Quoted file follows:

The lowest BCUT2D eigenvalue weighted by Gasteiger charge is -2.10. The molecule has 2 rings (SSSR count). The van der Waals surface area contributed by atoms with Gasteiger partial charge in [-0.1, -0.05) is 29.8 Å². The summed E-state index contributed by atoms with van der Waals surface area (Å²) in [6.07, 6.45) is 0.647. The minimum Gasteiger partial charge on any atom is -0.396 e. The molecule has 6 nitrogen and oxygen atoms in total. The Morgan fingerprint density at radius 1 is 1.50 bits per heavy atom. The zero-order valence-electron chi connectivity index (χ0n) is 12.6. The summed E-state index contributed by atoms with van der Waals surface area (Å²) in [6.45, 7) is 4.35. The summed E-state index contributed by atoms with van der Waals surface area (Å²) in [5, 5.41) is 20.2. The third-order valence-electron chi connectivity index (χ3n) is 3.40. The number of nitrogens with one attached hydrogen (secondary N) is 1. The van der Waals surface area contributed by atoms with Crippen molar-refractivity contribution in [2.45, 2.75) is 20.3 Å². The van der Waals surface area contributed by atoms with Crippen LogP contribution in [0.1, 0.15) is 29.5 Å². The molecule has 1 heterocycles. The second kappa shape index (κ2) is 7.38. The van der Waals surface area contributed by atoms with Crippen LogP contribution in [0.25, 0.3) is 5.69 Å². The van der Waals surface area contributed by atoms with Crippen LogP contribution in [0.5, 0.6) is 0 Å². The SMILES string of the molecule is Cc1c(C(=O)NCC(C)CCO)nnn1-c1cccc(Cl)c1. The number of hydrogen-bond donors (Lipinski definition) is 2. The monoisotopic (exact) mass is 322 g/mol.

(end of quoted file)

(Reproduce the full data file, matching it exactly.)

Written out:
The lowest BCUT2D eigenvalue weighted by Gasteiger charge is -2.10. The molecule has 2 rings (SSSR count). The van der Waals surface area contributed by atoms with Gasteiger partial charge in [-0.1, -0.05) is 29.8 Å². The summed E-state index contributed by atoms with van der Waals surface area (Å²) in [6.07, 6.45) is 0.647. The minimum Gasteiger partial charge on any atom is -0.396 e. The molecule has 6 nitrogen and oxygen atoms in total. The Morgan fingerprint density at radius 1 is 1.50 bits per heavy atom. The zero-order valence-electron chi connectivity index (χ0n) is 12.6. The summed E-state index contributed by atoms with van der Waals surface area (Å²) in [6.45, 7) is 4.35. The summed E-state index contributed by atoms with van der Waals surface area (Å²) in [5, 5.41) is 20.2. The third-order valence-electron chi connectivity index (χ3n) is 3.40. The number of nitrogens with one attached hydrogen (secondary N) is 1. The van der Waals surface area contributed by atoms with Crippen molar-refractivity contribution in [2.45, 2.75) is 20.3 Å². The van der Waals surface area contributed by atoms with Crippen LogP contribution in [0.1, 0.15) is 29.5 Å². The molecule has 1 heterocycles. The second kappa shape index (κ2) is 7.38. The van der Waals surface area contributed by atoms with Crippen LogP contribution in [0.25, 0.3) is 5.69 Å². The van der Waals surface area contributed by atoms with Crippen LogP contribution in [0.5, 0.6) is 0 Å². The SMILES string of the molecule is Cc1c(C(=O)NCC(C)CCO)nnn1-c1cccc(Cl)c1. The number of hydrogen-bond donors (Lipinski definition) is 2. The monoisotopic (exact) mass is 322 g/mol.